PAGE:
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Mannatech Under Investigation

October, 2006

Texas Attorney General probing Mannatech
By Herb Greenberg, MarketWatch
Oct 27, 2006

SAN DIEGO (MarketWatch) -- The Texas Attorney General's office is investigating and has considered taking legal action against Mannatech, a fast-growing manufacturer of nutritional supplements, whose stock has been one of the year's sizzlers.

Its lead product, Ambrotose -- formally known as a "glyconutritional" -- is a type of sugar pill that has been touted for its ability to treat all sorts of ailments, including Down's Syndrome. The product is sold through company's 490,000 person direct-sales network.

An Oct. 24 memorandum in response to a public information request says the state's top cop has "anticipated filing suit against Mannatech" for a number of alleged violations.

The public information request was filed by someone who has sold short Mannatech's shares.
The memo further states that the company has been under investigation by the attorney general's Consumer Protection and Public Health Division since July 2005 regarding possible violations of the state's Deceptive Trade Practices Act "and other related consumer protection statues."

Subsequently, the Texas Department of State Health Services contacted the attorney general's office "with similar concerns..." Among those concerns, the memo says, are "unproven health claims" allegedly made by Mannatech about its products, "such as the ability to cure or treat cancer" and other ailments.
"The claims being made are not approved by the Food and Drug Administration, making the claims potentially in violation of both state and federal law," the memo says. "There is also concern that Mannatech does not disclose certain health risks associated with its product."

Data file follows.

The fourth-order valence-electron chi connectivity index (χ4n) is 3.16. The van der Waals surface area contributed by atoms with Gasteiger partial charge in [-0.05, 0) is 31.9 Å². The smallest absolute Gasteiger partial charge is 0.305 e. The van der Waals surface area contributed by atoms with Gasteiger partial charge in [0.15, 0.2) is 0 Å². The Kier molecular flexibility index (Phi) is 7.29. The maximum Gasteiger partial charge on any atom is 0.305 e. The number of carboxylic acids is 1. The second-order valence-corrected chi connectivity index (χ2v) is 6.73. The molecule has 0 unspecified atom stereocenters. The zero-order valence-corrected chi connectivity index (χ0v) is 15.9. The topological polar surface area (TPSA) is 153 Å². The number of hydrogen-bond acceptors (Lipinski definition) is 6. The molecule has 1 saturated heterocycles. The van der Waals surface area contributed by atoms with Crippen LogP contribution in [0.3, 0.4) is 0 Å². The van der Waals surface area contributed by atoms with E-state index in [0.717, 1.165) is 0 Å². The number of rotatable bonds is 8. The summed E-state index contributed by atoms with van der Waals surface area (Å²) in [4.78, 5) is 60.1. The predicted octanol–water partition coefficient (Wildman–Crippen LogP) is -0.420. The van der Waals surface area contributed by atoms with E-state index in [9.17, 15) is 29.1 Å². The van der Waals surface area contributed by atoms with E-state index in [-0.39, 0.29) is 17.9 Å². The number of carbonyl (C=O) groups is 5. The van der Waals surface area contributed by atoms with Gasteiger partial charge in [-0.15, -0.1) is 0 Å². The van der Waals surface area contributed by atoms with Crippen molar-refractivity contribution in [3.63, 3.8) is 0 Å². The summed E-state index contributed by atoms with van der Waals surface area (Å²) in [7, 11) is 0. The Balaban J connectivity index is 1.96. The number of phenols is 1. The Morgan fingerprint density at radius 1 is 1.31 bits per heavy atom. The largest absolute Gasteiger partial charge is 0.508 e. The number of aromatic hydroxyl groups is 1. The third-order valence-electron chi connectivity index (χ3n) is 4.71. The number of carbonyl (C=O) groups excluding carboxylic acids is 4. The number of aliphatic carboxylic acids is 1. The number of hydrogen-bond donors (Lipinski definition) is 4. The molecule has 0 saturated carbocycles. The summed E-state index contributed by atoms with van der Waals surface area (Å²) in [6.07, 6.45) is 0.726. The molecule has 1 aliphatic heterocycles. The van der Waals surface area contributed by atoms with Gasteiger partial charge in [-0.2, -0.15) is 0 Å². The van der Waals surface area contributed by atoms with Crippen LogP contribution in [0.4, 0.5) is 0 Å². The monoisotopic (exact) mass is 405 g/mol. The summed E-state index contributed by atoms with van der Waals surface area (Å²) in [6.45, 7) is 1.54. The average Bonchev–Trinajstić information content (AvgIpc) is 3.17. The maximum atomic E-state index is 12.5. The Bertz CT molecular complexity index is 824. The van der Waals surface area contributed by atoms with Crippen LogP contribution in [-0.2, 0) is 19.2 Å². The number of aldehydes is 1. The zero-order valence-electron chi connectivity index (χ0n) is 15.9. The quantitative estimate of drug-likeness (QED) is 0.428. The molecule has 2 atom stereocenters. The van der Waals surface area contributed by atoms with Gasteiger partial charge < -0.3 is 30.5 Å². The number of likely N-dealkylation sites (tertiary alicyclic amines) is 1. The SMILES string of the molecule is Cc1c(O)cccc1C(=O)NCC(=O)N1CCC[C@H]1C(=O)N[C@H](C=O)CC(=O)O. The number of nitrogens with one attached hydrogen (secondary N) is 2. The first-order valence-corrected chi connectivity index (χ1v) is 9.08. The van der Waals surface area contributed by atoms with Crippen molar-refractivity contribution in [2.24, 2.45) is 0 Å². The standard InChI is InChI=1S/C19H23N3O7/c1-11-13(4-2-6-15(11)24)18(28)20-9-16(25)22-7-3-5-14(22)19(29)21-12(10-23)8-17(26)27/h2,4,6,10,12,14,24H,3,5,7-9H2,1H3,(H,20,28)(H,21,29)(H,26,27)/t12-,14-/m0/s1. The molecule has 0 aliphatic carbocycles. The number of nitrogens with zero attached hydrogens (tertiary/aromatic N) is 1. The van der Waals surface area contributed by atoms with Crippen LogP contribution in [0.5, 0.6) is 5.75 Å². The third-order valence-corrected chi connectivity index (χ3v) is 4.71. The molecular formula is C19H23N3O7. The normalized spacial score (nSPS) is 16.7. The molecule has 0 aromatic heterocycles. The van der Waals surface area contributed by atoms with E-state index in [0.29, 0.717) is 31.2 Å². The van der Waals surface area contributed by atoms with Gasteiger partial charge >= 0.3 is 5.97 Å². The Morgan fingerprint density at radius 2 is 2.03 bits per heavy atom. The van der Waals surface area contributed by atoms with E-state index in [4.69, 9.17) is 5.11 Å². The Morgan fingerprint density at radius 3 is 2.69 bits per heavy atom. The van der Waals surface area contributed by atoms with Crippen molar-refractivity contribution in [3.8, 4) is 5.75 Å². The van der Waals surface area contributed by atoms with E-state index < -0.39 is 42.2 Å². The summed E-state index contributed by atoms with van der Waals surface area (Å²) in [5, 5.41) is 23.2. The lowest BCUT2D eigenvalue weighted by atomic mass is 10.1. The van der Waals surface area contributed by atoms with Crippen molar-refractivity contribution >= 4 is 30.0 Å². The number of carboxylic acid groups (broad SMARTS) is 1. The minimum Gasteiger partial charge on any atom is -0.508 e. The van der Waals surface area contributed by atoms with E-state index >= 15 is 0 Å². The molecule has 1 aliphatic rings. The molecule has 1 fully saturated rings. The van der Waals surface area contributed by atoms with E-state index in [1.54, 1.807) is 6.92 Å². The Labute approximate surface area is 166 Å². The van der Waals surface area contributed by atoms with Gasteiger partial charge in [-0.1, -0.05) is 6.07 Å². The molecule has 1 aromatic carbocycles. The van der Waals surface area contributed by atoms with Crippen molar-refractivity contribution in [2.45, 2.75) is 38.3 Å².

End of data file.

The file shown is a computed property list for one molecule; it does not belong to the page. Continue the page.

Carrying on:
Mannatech General Counsel Keith Clark did not return my call Thursday. A spokesman for the Attorney General wouldn't comment beyond the memo's disclosure. He explained the detail regarding the investigation was included in the memo to explain why certain information should be exempt from the public information request.
In September the Ft. Worth Star-Telegram reported that two former Mannatech employees who had been quoted in a shareholder class action lawsuit against the company had also been interviewed by the Texas Attorney General.

The story also quoted Mannatech Chairman and Chief Executive Sam Caster as saying that legitimate statements relating to lifestyle improvements are often misunderstood as cures. "We walk the fine line of always stating our case appropriately and always training our people: 'We're not into the treatment, cure or mitigation of disease," he said. "We're into the improvement of quality of life. Now, who can benefit from good nutrition? Sick people, well people, everybody. Everybody benefits from good nutrition."

Scientists Charge Mannatech with Deception

Three Nobel Prize-winning scientists recently complained to New York Attorney General Eliot Spitzer that Web sites are falsely tying their research to the dietary supplements of Mannatech Inc. They wrote cease and desist letters to Mannatech.

Mannatech Accused of Stock Manipulation

Mannatech is the target of class action suits charging stock manipulation.

Mannatech's CEO Charged with Deception at Previous Company

Mannatech's President, Sam Caster has a checkered history. In 1991, his Eagle Shield Inc. claimed its Electracat device would repel insects by emitting high-frequency vibrations. The Texas Attorney General called it a hoax and won a permanent injunction against Caster and Eagle Shield. Caster agreed to stop making unsupported scientific claims about any other product, and to pay $125,000 in investigative costs. Two years earlier, Caster and Eagle Shield were accused of deceiving consumers by claiming their Eagle Shield Radiant Barrier was a scientific breakthrough in home insulation. The Texas Attorney General got a court order banning such claims .

This page last updated on 10/27/06